“Pssshh. As if you’re someone who follows stuffy paperwork,” said Di Mie. “Fine. I’ve already watered the wine down with tea. Let me watch the moon with you.”
“All right,” said the Dream-Wandering Immortal, his hand coming up to stroke Di Mie’s head.
Di Mie woke, touching his head and wondering what he’d just dreamt about. From the light streaming through the window screen, he knew the sun was high.
Xie Li was curled up with his back pressed against the wall. He shivered when Di Mie moved and cool air filled the space. He opened his eyes and seeing that Di Mie was awake, he quickly sat up.
“You’re up. I’ll go get you some food,” said Xie Li, instinctively.
Di Mie snorted a laugh. “Do you even know where we are right now?”
“Hm…” he started looking around.
“You stay here, I’ll go get us some breakfast,” said Di Mie, pulling on his clothes and his veiled hat.
Auntie Ma had been modest when she said her ‘nephew’ was in poor health. Trying to gauge Xie Li’s spirit aura was like trying to read a pulse from a dead man. The past days had overexerted him to the verge of collapse.
Di Mie needed an assistant to help him.
So he went next door and stole one of Qing Lingfeng’s disciples, coming back with a suitable servant in tow.
Xie Li sneezed. He had just finished putting on a fresh set of underclothes when the door opened and let a draft in.
Gouzi quickly closed the door behind them and Di Mie sealed the gaps with a barrier.
“A bit of cold won’t kill me,” said Xie Li. He sneezed again.
“Sure, but why suffer if you don’t have to?” said Di Mie, helping him tie the sash of his outer robes. He took out a heat talisman and placed it in an embroidered pouch, tucking it into the sash.
Feeling the warmth spread over his stomach, Xie Li looked at Di Mie.
Di Mie smirked and made two more for him.
Xie Li took them and tucked them into the pockets under his robes.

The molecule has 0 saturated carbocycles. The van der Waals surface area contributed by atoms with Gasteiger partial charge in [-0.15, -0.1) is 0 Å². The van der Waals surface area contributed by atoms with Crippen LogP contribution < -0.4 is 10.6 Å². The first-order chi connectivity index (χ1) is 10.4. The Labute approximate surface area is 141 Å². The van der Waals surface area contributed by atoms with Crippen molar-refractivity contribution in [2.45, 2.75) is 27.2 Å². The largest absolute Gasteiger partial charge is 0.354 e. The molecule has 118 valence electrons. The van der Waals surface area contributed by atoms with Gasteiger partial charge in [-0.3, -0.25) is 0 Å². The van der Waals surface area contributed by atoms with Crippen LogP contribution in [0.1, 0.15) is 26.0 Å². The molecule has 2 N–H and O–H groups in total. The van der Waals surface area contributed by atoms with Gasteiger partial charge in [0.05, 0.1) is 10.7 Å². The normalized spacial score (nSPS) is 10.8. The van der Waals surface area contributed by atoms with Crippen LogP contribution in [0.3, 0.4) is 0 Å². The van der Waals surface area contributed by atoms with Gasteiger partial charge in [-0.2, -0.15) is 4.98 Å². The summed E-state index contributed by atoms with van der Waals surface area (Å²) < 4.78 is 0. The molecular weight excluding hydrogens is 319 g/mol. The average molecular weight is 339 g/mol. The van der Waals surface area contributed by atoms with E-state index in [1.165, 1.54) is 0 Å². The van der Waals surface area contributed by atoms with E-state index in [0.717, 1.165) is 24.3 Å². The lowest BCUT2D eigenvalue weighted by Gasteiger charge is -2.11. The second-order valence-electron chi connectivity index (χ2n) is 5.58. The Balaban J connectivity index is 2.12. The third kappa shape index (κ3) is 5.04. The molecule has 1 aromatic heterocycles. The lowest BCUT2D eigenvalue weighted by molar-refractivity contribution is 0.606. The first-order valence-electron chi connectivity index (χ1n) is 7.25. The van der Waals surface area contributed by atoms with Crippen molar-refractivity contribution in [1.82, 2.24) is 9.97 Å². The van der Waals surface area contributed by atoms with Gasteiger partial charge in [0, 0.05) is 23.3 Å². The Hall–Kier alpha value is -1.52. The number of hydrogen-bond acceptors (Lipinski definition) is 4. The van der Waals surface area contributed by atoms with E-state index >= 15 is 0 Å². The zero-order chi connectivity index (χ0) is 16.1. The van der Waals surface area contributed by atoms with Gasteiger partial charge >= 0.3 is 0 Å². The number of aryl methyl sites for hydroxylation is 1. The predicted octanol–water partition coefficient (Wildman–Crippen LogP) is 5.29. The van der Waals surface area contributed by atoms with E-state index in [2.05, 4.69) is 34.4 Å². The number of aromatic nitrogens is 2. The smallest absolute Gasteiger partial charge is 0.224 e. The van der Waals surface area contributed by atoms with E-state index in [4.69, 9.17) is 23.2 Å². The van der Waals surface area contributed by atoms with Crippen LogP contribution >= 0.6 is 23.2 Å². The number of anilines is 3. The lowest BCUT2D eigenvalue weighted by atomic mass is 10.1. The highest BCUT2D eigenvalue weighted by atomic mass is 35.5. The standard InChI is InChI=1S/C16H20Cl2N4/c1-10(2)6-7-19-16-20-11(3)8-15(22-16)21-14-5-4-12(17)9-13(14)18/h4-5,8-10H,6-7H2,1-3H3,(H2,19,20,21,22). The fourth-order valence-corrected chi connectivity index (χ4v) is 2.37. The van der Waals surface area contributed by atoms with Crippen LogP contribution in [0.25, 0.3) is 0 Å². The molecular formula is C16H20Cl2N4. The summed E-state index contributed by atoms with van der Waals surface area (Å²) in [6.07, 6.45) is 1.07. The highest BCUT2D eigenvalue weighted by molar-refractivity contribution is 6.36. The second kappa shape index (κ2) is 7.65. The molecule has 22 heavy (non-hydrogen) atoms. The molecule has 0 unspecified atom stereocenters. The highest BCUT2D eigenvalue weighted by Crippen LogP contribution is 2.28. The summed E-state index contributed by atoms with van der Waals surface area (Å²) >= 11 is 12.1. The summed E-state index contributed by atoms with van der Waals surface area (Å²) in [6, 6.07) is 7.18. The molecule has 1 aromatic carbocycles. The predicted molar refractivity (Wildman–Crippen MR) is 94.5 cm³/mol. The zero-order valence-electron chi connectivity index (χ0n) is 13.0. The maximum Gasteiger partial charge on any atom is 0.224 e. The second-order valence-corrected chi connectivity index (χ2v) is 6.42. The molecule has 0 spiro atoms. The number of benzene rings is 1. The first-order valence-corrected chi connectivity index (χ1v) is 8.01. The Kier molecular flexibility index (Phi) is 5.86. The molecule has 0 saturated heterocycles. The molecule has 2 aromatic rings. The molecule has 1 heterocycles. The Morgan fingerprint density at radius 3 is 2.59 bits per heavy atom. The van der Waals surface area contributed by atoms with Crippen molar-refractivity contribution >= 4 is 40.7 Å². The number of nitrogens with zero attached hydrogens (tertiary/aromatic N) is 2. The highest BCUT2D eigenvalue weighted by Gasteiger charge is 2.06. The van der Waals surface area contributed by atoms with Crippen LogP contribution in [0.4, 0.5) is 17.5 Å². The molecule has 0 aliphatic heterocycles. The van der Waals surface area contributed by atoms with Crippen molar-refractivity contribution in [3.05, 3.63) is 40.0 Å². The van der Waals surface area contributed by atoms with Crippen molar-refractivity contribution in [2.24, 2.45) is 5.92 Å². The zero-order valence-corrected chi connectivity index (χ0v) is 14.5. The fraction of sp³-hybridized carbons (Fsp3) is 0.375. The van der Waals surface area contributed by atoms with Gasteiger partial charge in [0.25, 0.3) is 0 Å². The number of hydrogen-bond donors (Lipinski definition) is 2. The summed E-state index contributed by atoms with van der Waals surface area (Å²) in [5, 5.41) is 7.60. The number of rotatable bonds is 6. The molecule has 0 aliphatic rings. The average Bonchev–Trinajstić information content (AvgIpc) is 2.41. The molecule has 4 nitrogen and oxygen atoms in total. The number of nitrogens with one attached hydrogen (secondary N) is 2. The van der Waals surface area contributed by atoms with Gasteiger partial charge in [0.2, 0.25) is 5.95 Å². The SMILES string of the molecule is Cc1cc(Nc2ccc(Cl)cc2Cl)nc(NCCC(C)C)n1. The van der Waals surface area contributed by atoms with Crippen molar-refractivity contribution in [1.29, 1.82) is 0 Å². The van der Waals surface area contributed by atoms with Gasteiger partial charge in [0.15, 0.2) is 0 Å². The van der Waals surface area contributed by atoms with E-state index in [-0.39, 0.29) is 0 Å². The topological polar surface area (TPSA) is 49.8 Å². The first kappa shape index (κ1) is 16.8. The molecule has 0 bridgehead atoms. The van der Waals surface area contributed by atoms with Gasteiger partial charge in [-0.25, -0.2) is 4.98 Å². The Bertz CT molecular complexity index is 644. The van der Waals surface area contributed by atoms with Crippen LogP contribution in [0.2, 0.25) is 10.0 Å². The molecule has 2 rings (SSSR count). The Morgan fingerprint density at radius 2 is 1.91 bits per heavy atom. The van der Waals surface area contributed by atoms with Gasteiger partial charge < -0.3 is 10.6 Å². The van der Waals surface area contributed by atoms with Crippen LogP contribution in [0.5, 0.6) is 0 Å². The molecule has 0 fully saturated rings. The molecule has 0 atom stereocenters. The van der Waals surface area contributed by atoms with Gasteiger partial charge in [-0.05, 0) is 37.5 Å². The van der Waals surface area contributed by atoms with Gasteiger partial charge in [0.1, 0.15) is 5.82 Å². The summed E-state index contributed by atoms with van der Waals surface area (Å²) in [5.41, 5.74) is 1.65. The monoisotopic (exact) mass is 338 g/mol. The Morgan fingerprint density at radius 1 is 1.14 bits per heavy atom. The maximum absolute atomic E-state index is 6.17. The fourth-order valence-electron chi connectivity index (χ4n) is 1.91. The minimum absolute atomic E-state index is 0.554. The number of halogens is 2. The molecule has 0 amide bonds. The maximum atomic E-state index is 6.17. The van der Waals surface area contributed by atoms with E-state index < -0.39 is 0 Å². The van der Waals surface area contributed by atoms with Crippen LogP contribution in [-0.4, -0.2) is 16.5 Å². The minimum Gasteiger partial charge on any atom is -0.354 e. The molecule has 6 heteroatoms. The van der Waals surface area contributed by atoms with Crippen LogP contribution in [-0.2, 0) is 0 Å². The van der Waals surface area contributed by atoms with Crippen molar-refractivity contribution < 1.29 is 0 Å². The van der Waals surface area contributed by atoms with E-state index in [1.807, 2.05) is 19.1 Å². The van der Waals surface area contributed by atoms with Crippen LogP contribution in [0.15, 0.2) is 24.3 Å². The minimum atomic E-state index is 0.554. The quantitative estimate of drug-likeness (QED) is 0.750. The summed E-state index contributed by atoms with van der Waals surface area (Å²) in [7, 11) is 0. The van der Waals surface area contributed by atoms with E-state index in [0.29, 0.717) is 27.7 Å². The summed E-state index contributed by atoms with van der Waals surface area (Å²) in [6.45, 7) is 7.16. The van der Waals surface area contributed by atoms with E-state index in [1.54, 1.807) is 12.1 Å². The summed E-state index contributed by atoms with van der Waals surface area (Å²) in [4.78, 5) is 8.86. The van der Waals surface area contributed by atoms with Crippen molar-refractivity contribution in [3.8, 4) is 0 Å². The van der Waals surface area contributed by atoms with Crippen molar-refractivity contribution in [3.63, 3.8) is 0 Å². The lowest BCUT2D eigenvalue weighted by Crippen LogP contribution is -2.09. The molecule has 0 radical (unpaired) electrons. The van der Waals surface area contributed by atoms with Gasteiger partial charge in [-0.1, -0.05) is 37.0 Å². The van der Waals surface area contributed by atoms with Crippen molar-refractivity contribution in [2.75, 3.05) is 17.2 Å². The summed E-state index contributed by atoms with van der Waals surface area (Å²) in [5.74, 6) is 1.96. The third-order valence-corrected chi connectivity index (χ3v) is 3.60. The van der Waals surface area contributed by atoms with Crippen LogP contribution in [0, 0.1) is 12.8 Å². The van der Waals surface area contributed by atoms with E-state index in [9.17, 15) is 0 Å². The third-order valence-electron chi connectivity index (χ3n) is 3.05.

“More?” said Di Mie, pulling out three more.
Xie Li hesitated for a moment, then nodded.
“If someone else offered you their…six-packs, would you take it?” said Di Mie, teasingly.
“Why would anyone offer me that?” said Xie Li, taking the pouches and finding good spots to tuck those pouches in.
“Say, if Qing Lingfeng or Ye Mingzhu offered you to let you touch their six-pack….worth of heat pouches?”
“Unlikely. They can just use a barrier to keep the cold out. They don’t need to carry something as trivial as heat talismans.”
“Yes, but what if—”
“Mie’er,” said Xie Li, turning to look at him, concerned. “Do you not have enough talismans to use? Shall I give them back to you?”
Di Mie sighed. “Keep them, I can easily make more.”
Gouzi just smiled, completely confused.
“Gouzi, is it? I’ll give you overtime pay if you assist me until the clan alliance meeting,” said Di Mie. “Just say yes and I’ll arrange it with Sect Leader Qing.”
“Actually, Shizun’s already told me to attend to you, but, um, regarding the overtime pay,” said Gouzi, his eyes sparkling.
“Hahah,” chuckled Di Mie. “I’ll make sure you’re paid.”
“Okay!” said Gouzi.
“There are just two things you need to do above all else: get him food, and stick to him if he leaves this room,” said Di Mie.
“Leave it to me!” said Gouzi, happy to do something he was comfortable with. He’d worked for years as a domestic servant before he joined the Border Mountains Sect. Being an attendant should be a breeze.
Except it was not, for a simple reason—
Di Mie would never give anyone an easy job.
The first few days had been all right. He’d even gotten quite used to seeing the Valley Lord without his veil and thought it’d be something to boast about to his fellow disciples.
All Gouzi needed to do was prepare food and run a few errands. He had run to the medicinal hall to purchase herbs according to a prescription Di Mie wrote, which included the rarest snow lotus and wild ginseng, just to name a few. He almost fainted seeing the invoices.